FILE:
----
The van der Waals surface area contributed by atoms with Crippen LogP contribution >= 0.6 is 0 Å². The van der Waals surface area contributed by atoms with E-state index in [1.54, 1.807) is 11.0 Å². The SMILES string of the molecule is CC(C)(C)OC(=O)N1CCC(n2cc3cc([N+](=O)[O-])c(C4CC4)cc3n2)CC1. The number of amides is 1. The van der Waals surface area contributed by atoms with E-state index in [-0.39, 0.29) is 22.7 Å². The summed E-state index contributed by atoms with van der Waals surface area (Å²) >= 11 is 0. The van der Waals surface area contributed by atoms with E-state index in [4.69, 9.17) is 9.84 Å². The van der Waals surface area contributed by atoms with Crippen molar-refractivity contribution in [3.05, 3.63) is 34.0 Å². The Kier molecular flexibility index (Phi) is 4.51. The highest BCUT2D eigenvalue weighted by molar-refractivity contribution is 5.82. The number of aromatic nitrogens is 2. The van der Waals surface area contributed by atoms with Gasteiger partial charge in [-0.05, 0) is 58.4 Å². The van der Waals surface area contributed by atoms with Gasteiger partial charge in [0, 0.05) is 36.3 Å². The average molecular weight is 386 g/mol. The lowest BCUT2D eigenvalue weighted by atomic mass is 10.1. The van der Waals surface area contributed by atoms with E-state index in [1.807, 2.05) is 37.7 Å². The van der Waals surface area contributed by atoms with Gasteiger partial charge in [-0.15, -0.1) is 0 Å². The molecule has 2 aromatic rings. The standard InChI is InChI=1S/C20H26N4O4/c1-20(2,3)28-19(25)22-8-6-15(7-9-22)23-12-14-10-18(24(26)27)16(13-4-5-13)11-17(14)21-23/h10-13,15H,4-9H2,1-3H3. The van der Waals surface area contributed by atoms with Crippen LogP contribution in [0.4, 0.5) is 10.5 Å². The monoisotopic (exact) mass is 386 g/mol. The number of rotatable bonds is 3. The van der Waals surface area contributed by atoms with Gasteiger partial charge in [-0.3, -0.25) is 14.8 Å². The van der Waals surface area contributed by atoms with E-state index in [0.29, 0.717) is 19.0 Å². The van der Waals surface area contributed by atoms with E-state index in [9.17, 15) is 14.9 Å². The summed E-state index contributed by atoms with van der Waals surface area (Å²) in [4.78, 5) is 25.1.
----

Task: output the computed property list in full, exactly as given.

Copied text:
The van der Waals surface area contributed by atoms with Crippen LogP contribution >= 0.6 is 0 Å². The van der Waals surface area contributed by atoms with E-state index in [1.54, 1.807) is 11.0 Å². The SMILES string of the molecule is CC(C)(C)OC(=O)N1CCC(n2cc3cc([N+](=O)[O-])c(C4CC4)cc3n2)CC1. The number of amides is 1. The van der Waals surface area contributed by atoms with E-state index in [-0.39, 0.29) is 22.7 Å². The summed E-state index contributed by atoms with van der Waals surface area (Å²) >= 11 is 0. The van der Waals surface area contributed by atoms with E-state index in [4.69, 9.17) is 9.84 Å². The van der Waals surface area contributed by atoms with Crippen molar-refractivity contribution in [3.05, 3.63) is 34.0 Å². The Kier molecular flexibility index (Phi) is 4.51. The highest BCUT2D eigenvalue weighted by molar-refractivity contribution is 5.82. The number of aromatic nitrogens is 2. The van der Waals surface area contributed by atoms with Gasteiger partial charge in [-0.05, 0) is 58.4 Å². The van der Waals surface area contributed by atoms with Gasteiger partial charge in [0, 0.05) is 36.3 Å². The average molecular weight is 386 g/mol. The lowest BCUT2D eigenvalue weighted by atomic mass is 10.1. The van der Waals surface area contributed by atoms with E-state index in [1.807, 2.05) is 37.7 Å². The van der Waals surface area contributed by atoms with Gasteiger partial charge in [-0.15, -0.1) is 0 Å². The molecule has 2 aromatic rings. The standard InChI is InChI=1S/C20H26N4O4/c1-20(2,3)28-19(25)22-8-6-15(7-9-22)23-12-14-10-18(24(26)27)16(13-4-5-13)11-17(14)21-23/h10-13,15H,4-9H2,1-3H3. The van der Waals surface area contributed by atoms with Crippen LogP contribution in [0.4, 0.5) is 10.5 Å². The monoisotopic (exact) mass is 386 g/mol. The number of rotatable bonds is 3. The van der Waals surface area contributed by atoms with Gasteiger partial charge in [-0.3, -0.25) is 14.8 Å². The van der Waals surface area contributed by atoms with E-state index in [0.29, 0.717) is 19.0 Å². The van der Waals surface area contributed by atoms with E-state index in [9.17, 15) is 14.9 Å². The summed E-state index contributed by atoms with van der Waals surface area (Å²) in [4.78, 5) is 25.1.